May 28, 2024

Atlantic States Sportsmen’s Caucuses Offer Another Round of Thoughts on Whale Rule

Article Contact: Chris Horton,

Why It Matters: State legislative sportsmen’s caucus leaders along the Atlantic Coast understand the importance of protecting North Atlantic right whales (NARW) and fully support efforts to recover the species. However, a proposed rule regarding vessel speed reductions along much of the Atlantic seaboard will create significant access barriers for offshore anglers and boaters for more than half the year while doing little for NARW conservation. The proposed rule is currently with the White House Office of Management and Budget (OMB) for final review and approval. Bipartisan leaders of nine Atlantic state legislative sportsmen’s caucuses recently weighed in with OMB and urged a more collaborate rulemaking process that works with the boating and fishing community to develop better alternative solutions.


  • An exceedingly precautionary vessel speed rule currently proposal to protect North Atlantic right whales would do little for whale conservation while having major adverse impacts to boating access, coastal economies, and the fishing and boating industry on the Atlantic.
  • The White House Office of Management and Budget provides a final opportunity to make a case for revising the rule in favor or more effective alternatives that both conserves whales and access to our Atlantic coast fisheries.

On May 23, bipartisan state legislative sportsmen’s caucus leaders from nine Atlantic Coast states submitted a letter to OMB’s Office of Information and Regulatory Affairs (OIRA) concerning NOAA’s proposed NARW Vessel Strike Reduction Rule (VSR). The final rule was first published in August of 2022, and OMB’s OIRA is the last stage of the approval process that allows for expressing concerns with the VSR and to present a rational for other alternatives before the rule is final.

The last version of the proposed rule that was publicly available calls for implementing a massive 10-knot speed zone for boats 35 feet and longer from Massachusetts to Florida for much of the year to protect endangered North Atlantic right whales. In the letter, the legislators expressed their full support for right whale conservation efforts, but they also expressed concerns with the substantial impact of the proposed vessel speed rule on the ability of anglers and boaters to venture offshore for much of the year, the potential for problems with safety at sea, the lack of measurable benefits for whales, and the lack of engagement with the recreational fishing and boating community on the development of more viable alternative solutions.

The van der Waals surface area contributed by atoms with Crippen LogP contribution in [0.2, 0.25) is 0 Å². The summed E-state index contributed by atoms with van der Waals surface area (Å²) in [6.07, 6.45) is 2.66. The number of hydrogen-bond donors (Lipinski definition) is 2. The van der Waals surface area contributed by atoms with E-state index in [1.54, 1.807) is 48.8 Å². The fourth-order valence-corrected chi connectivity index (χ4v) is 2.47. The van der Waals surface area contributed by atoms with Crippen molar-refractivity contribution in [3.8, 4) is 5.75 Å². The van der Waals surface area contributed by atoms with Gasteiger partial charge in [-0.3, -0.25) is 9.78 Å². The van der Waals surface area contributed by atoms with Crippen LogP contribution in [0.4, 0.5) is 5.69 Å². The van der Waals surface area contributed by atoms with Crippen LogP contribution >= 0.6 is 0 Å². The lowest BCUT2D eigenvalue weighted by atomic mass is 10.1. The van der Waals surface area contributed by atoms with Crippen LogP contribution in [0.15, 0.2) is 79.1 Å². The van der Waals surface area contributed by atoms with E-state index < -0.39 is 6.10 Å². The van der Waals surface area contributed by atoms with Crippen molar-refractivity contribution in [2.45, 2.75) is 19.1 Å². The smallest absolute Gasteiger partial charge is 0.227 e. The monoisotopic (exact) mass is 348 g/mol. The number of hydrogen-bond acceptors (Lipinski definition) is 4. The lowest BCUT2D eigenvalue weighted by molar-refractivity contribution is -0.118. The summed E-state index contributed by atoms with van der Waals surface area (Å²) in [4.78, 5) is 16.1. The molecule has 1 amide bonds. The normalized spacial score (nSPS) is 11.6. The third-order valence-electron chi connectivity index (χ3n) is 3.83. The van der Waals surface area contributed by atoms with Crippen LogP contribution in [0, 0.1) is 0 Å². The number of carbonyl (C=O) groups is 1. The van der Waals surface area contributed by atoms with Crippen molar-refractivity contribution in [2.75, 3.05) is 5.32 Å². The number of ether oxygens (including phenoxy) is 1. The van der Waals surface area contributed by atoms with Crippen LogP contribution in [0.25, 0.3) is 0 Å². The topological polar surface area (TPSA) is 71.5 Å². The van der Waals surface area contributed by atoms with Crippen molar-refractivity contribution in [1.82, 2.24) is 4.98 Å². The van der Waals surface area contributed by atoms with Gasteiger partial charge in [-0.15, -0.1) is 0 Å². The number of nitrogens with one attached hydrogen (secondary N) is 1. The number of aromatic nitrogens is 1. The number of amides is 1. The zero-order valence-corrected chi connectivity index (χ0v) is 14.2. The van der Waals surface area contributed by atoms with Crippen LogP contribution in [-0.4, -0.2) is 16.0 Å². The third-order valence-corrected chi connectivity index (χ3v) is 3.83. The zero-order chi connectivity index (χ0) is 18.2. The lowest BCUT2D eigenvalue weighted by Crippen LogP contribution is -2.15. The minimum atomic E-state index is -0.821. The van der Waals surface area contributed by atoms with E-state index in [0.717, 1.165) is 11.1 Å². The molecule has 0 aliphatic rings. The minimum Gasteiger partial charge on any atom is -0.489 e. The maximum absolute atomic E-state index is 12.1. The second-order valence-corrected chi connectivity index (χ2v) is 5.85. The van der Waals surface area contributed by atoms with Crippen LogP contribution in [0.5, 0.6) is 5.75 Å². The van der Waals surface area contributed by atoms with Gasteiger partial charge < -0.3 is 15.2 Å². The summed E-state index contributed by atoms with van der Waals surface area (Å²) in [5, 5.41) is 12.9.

Equally concerning for the coastal communities they represent is the rule’s impact on the recreational charter fishing industry and the access they provide for thousands of anglers who cannot afford their own boat. The proposed 10-knot maximum speed limit extending 40 to 90 miles offshore will considerably extend travel times, reduce available fishing time, increase trip costs, and prohibit safe access to productive fishing areas for much of the year.

With recent advancements in technologies including aerial surveillance, satellite tagging, vessel-mounted infrared cameras, marine radar, forward looking sonar, crowd-sourcing applications, and geofencing capabilities to transmit known whale locations to nearby vessels, North Atlantic right whale conservation could be more successfully achieved by using this real-time information to alert boaters of right whale presence so that they may avoid dangerous collisions.

The Congressional Sportsmen’s Foundation (CSF) and the entire marine recreational fishing and boating community will continue to advocate for more viable alternatives for North Atlantic right whale conservation while protecting angling and boating access.

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